Saturday, December 30, 2006

The Beginning of the Last Year

I took down my 2006 wall calendar today and I read all the notations I had scribbled in each little square beginning with January. Clueless me, innocent me, poor widow me was completely blind to what was to come.

I turned over the January page to the February page to the March page and I felt my left eye twitch as I tried to stare at April. January was filled with fun stuff and mundane happenings "Home from Atlantic City" (January 1st) or "Eyebrow consult 2PM" (January 12th) We saw Jersey Boys on the 10th and had dinner with our friends Jade and Gary on the 28th.

Hair was a big item on my calendar for January, February and March. If I wasn't cutting it I was coloring it or having it blown out or straighened. Admittedly, by May I was pretty much back to the same schedule. I just had no one at home to tell me how pretty it looked or

"What the hell did you do to your hair this time?"

There was a wine tasting at the Friars Club on February 7th that I dragged him to. I'm sure I dragged him to see Jersey Boys, too. I was the dragger and Jimmy was the draggie.

We rarely acknowledged Valentine's Day with anything more than a card but this February Jimmy bought me a gorgeous diamond necklace. I remember thinking, "hmmm...Could he be feeling guilty about something?" Now, of course, I wonder if he sensed something.

"Leave for Florida" is written in on February 24th and I am grateful for this because he loved Floriduh and this time he was the dragger. I agree with comedian Paula Poundstone who says, "Florida juds out too far on map. It makes me want to chop it off and let it drift off into the ocean."

I dragged him home on March 1st. In between, we really did have fun, visiting his brother Robert and our friends Blondie and Barry and my cousins. He seemed fine. He sheepishly bought another horse while we were down there. Maybe that's why he got me the diamond necklace. It turns out I was jealous of a filly.

I went to an Oscar party at a restaurant with my gay nephew on March 5th. We were thrilled. After all, to women and gay men the Academy Awards is the Superbowl. Jimmy was thrilled to stay home. "Go and have fun. You know I hate award shows and anyway I don't feel that well."

First doctor appointment is marked on Thursday, the 9th. His brother Charlie's 65th birthday party was that Saturday, the 11th. He was tired, but he drove the 45 minutes. He didn't feel up to going out for our traditional dinner with the kids on his birthday. That was the 14th of March. I thought he had a virus.

The next day Jimmy had a cat scan. After that, less than a month before he died, I stopped writing in the calendar. I stopped making plans for us.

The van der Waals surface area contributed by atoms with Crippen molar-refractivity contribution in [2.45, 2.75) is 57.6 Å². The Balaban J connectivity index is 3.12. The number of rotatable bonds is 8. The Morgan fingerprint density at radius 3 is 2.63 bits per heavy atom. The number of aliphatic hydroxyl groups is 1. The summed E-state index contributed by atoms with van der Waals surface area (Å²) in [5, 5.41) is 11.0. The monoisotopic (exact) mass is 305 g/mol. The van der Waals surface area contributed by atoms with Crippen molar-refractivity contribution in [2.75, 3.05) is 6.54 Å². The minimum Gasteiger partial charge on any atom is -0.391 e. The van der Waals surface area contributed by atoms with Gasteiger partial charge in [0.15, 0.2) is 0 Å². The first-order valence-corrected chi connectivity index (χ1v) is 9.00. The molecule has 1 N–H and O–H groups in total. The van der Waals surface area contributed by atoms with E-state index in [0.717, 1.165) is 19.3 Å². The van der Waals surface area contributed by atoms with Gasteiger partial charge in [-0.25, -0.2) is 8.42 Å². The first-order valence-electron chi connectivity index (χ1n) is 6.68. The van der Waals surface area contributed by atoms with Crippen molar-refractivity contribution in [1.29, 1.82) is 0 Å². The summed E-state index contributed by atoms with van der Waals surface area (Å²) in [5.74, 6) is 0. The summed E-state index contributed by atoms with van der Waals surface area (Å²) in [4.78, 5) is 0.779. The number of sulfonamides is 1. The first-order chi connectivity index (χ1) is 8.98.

Tuesday, December 26, 2006

The Day After Christmas

The holiday I dreaded is over and I feel sadder than I have in weeks. Today it hit me that I didn't only need to get through this Christmas without Jimmy. This is forever. I need to get through all my remaining Christmases without him.

I tried to make it easier by having no tree or decorations in my house. It kinda sorta worked in a way. This is the first year I don't have to concern myself with poinsettias that refuse to die until President's week. Jimmy couldn't bear to discard a living thing so by the end of January I'd begin to sneak them out in a hefty bag along with old newspapers and chicken bones. They had to go. Red leaves don't belong in a house full of earth tones.

Two weeks before Christmas the cemetery people mailed me an ornament in the shape of a wreath and in the center in gold it read James Scibelli 1950-2006. Being treeless I hung it over a framed picture of Jimmy. It felt right, respectful, my only decoration and easy to put away.

It's a strange feeling to be done with Christmas as soon as Christmas is over. I even left Christmas Day leftovers at Jackie's house although there wasn't much to pack up. Jimmy's brothers vacuumed up the lasagna and the beef tenderloin and the shrimp in a valiant effort to make up for the portions Jimmy would have scuffed down.

We all claimed we forgot our cameras on Christmas Eve. The truth is we went out to dinner with our heads down because no self respecting Italian family dines out on the 24th. Even Skylar covered. When the waitress said "Merry Christmas" she responded, "And, Happy Hanukkah."

As a Jew, I'd go anywhere for a meal, but since becoming a Scibelli 30 something years ago I've been inundated to slave over a stove and then set the table carefully with the good china reserved for the four main events - Thanksgiving, Christmas Eve, Christmas and Easter.

In between the unusual quiet and the palatable sadness Skylar would squeal for joy to remind us that all this was new to her. Yesterday was the first of her Christmas memories and we struggled to stay in the moment to make them with her. Next year will be easier. And, next year I'll put up a tree.

Friday, December 22, 2006

Taking A Bullet For Each Other

The last session I had with Jean she used a word I didn't know. I did my best imitation of an intelligent person, but I'm afraid she's smart enough to realize I'm not.

I confessed to her this week. I had to. I had missed the complete content of her wisdom by not understanding that one word.

"Uh, I have to ask you, used a word last week. I know it started with an 'm'."

Jean looked at me blankly until her expression told me to give her more.

"We were talking about how people react and respond on the basis of how they've heard they're supposed to..." This was stupid. Now, I'm was wasting today's session.

"Oh, you mean market place thinking?"

"That's not a word."

"Who said it was a word? It's my own expression. It means the way the masses think they should think."

"Market place thinking. That was it."

Jean has nice straight teeth. She showed me all of them when she laughed in my face. Nice reaction from a bereavement shrink.